Cell proliferation is defined as the process that leads to an increase in the number of cells and the balance between cell divisions and cell loss. Cell proliferation plays an important role in regular tissue and cellular homeostasis for proper growth, development and maintenance of the organism. Moreover, abnormal cell proliferation is associated with different diseases, such as cancer. The cell proliferation assays can be used for pharmaceutical drug discovery and diagnostic purposes.
Figure 1. Cancer cell proliferation (Bianconi F, et al., 2015)
Different assays are available to examine the viability of cells and measure the number of cells, or change in rate of division of cells. The cell proliferation assays can be classified into in vitro and in vivo assays. The in vitro cell proliferation enable to determine the cytotoxicity and apoptosis; and in vivo cell proliferation aims to study cell proliferation episode sites and understand the developmental stages of various animals/organs and the pathology of cancerous tissues.
There are many assays can be used for cell proliferation assays which has been classified into four groups as listed below, including rate of deoxyribonucleic acid (DNA) synthesis, metabolic activity of cells, antigens associated with cell proliferation, and variations in adenosine triphosphate (ATP) concentration. At Creative Bioarray, we can provide various methods for cell proliferation, including but limited to the following table.
|MTS Cell Proliferation Assay||MTS, a type of tetrazolium salt, can be used to detect cell proliferation by measuring metabolic activity of a population of cells. MTS assay is based on the NAD(P)H dependent dehydrogenase enzymes in metabolically active cells to reduce MTS into a colored formazan product that is soluble in cell culture media.|
|MTT Cell Proliferation Assay||MTT assay, a colorimetric assay for assessing cell metabolic activity, can be used to measure cell proliferation rate. This method is based on the cellular mitochondrial dehydrogenase enzymes in viable cells, which can reduce the yellow water-soluble substrate MTT into a dark purple water-insoluble formazan product. The darker the solution, the greater the number of viable and metabolically active cells.|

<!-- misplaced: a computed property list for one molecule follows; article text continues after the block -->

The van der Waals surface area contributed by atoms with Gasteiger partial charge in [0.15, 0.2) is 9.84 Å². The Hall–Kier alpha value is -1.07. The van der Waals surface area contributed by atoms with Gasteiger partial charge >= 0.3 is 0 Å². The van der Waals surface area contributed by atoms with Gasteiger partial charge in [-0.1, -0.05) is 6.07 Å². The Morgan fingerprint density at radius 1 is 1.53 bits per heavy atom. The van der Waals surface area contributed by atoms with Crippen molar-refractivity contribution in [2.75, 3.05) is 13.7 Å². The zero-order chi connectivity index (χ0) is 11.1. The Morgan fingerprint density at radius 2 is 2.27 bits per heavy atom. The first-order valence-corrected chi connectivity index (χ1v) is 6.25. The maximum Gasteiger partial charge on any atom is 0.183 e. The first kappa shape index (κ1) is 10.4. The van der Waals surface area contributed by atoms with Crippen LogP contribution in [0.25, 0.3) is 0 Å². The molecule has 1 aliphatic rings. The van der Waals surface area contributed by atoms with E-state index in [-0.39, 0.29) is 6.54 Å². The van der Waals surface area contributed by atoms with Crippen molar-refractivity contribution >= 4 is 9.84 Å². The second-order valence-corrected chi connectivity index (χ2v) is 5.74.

|Fluorescent Cell Proliferation Assay||Fluorescent cell proliferation assays can be widely used in the quantification of cell proliferation by measuring the intensity of fluorescent signal. In this method, the non-fluorescent reagent can be converted into a bright red fluorescent form by the metabolically active live cells.|
|BrdU Cell Proliferation Assay||Bromodeoxyuridine (BrdU), a type of halogenated nucleotide, can label DNA in viable cells. BrdU can replace thymidine and incorporate into the synthesized DNA of actively dividing cells during the cell cycle. And BrdU incorporation can be assessed by some methods, such as colorimetric ELISA.|
|Cell Proliferation Assay with Immunoassay||Proliferating cells can express some specific proteins that cannot be expressed in non-proliferating cells, such as PCNA, Ki67, and MCM-2. Specific primary antibodies can identify and combine the antigens that are specifically expressed in the process of cell proliferation.|
|Cell Proliferation Assay via DNA Synthesis||DNA synthesis is a high-accuracy and high-reliability method to study cell proliferation. To measure new DNA synthesis, a labeled nucleotide is incorporated into the genomic DNA and the labeled nucleoside can be detected with a reporter.|
At Creative Bioarray, a committed team of experienced scientists will work closely with you to bring responsive and personalized services to provide high-quality service. With years of experience, Creative Bioarray provides reliable cell proliferation assays by various methods. Our ordering procedure is as follows. If you have any questions or specific requirements, please feel free to contact us.
1. Yadav K, et al. Cell proliferation assays. eLS. John Wiley & Sons Ltd: Chichester. 2014,08.
2. Bianconi F, et al. Conditional robustness analysis for fragility discovery and target identification in biochemical networks and in cancer systems biology. BMC systems biology, 2015, 9(1): 70.